The Hotel Valentina, while definitely hosting some guests who are here to be at party central, is actually very quiet. None of the action takes place here and the rooms are very sound proof. There was a happening bar across the street, but with the windows closed, Alison and I could not hear a thing.

The hotel is within easy walking distance of a tremendous number and variety of restaurants. It is also only a block from the ocean, although admittedly not the most attractive shoreline, being limestone and not sand.

Early Morning Paceville

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However, it’s also very close to the largest marina development in Malta, Portomaso which is a fun place to walk around and you can see how the 1%ers spend their time while dreaming of your next yacht.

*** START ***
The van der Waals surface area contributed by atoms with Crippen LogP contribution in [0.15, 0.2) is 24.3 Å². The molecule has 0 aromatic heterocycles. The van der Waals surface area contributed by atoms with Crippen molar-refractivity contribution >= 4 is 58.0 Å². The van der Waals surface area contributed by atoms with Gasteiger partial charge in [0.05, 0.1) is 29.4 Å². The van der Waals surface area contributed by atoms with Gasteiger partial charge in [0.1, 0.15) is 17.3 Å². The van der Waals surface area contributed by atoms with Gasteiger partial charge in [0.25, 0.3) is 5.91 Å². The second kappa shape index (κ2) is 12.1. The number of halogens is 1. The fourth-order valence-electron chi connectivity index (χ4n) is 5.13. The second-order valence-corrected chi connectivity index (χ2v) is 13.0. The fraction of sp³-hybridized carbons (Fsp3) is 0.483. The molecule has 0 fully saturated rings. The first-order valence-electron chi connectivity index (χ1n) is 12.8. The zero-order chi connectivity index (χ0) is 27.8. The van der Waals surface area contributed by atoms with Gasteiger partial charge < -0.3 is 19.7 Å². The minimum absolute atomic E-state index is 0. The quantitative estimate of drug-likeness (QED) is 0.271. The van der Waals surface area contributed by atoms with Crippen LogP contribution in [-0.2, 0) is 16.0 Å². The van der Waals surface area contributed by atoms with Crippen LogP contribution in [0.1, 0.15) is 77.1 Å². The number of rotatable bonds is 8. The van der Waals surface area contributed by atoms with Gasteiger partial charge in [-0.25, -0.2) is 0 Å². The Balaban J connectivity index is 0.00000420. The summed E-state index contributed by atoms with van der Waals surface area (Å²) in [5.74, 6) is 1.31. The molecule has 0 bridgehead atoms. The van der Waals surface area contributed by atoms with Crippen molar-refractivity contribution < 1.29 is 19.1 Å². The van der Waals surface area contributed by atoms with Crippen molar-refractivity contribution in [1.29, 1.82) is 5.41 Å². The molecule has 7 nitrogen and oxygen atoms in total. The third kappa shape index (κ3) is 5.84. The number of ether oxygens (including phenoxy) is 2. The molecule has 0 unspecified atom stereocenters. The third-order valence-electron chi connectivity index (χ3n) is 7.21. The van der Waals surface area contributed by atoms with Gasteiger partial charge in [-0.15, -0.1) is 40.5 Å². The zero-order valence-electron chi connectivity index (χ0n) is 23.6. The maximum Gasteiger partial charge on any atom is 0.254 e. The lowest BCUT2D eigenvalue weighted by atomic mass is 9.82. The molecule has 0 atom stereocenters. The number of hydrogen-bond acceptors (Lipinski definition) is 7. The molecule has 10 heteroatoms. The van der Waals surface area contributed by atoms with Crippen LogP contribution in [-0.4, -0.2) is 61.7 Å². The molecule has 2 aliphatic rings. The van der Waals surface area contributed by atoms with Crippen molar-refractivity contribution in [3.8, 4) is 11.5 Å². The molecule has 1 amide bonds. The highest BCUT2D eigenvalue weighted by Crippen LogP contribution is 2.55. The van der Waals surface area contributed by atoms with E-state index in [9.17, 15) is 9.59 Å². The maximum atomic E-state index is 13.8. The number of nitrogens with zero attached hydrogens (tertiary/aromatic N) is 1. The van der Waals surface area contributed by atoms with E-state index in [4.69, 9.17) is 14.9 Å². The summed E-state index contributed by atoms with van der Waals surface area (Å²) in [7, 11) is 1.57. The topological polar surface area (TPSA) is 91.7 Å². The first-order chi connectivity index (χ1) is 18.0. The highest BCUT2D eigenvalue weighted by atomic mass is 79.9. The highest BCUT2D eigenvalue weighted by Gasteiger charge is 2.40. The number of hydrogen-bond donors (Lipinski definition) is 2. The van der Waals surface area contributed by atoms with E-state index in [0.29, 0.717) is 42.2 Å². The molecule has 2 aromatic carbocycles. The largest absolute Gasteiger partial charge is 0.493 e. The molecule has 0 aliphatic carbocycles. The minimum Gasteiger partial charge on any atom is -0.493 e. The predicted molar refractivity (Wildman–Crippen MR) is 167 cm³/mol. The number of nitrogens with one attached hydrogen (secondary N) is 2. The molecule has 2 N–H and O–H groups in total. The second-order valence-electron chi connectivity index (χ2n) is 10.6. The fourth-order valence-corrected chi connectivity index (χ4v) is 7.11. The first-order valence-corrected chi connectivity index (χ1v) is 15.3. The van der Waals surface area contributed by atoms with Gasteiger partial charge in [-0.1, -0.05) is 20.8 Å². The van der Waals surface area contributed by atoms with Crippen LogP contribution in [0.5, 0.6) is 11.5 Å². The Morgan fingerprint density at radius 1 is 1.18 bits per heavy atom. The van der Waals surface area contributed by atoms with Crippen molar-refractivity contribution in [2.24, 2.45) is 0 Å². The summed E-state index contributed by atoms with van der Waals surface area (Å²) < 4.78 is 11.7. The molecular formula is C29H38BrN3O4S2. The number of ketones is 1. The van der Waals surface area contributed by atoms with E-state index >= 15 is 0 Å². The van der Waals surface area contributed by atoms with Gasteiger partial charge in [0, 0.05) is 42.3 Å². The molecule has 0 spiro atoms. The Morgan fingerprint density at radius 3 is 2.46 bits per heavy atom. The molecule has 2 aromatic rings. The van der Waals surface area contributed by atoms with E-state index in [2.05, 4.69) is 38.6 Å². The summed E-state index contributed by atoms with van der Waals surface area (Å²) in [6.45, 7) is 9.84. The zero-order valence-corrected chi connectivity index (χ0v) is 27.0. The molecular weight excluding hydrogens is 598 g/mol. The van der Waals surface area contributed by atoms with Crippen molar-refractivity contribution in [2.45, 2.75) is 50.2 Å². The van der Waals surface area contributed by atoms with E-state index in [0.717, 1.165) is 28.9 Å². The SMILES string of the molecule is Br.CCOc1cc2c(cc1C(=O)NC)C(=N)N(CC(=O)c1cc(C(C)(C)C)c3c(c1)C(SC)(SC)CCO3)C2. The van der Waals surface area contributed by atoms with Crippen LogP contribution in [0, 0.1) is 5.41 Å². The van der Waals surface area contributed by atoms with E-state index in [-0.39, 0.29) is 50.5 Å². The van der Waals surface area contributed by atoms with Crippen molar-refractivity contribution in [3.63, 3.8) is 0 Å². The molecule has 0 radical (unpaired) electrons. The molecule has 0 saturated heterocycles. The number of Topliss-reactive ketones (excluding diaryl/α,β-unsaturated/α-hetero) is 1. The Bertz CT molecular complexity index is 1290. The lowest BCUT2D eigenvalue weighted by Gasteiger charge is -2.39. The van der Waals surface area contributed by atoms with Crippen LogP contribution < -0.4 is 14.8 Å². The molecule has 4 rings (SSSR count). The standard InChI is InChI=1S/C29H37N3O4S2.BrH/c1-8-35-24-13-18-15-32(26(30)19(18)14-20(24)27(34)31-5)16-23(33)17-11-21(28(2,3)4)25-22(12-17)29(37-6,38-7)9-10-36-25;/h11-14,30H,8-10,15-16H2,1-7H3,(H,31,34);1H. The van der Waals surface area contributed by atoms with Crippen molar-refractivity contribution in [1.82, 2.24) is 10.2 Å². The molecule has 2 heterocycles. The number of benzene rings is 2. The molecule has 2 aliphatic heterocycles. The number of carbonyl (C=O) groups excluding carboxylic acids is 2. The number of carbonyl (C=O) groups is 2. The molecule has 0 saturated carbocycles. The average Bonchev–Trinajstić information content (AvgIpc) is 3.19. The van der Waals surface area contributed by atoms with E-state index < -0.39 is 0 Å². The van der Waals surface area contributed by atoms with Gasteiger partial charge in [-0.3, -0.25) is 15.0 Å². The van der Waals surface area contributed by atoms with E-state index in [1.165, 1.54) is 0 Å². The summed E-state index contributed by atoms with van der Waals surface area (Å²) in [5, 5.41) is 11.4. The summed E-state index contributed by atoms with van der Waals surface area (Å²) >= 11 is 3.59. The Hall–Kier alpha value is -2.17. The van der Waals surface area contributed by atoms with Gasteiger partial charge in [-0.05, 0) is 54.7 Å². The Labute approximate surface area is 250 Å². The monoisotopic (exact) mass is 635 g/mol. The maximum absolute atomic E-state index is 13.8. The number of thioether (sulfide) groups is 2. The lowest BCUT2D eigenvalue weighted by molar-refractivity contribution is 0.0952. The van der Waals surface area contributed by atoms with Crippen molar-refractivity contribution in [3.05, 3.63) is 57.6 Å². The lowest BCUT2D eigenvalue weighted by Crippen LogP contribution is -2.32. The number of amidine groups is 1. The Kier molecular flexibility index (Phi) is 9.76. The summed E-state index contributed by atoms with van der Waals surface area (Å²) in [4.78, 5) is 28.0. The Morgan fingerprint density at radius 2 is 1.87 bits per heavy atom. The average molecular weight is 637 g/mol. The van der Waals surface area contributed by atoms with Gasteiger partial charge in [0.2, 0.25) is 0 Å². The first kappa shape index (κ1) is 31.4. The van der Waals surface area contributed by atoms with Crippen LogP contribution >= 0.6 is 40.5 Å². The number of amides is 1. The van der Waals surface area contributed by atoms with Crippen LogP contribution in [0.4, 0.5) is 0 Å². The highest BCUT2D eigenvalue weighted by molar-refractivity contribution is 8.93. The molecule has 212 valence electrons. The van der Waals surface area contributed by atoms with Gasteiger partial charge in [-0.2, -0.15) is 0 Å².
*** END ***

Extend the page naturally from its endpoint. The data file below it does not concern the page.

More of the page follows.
Checking out my next Yacht

Checking-out-my-Yacht

The polar opposite of Portomaso is the Millenium Chapel which is a stone’s throw from Hotel Valentina. While I’m not religious I found the sense of quietude here comforting at the beginning of each day.

Millenium Chapel

Millenium-Chapel

Hotel Valentina has a nice bar to enjoy a drink before or after the evening meal.

Hotel Valentina Bar

Hotel-Valentina-Bar

One of the changes wrought by Covid and actually a good one in my opinion, is the death of the self serve buffet. Breakfast is served at the hotel in a buffet format, but there is plexiglass between you and the food. A server gets a plate and you point to what you want and the server puts it on and so on. The breakfasts here were very good, especially the lattes.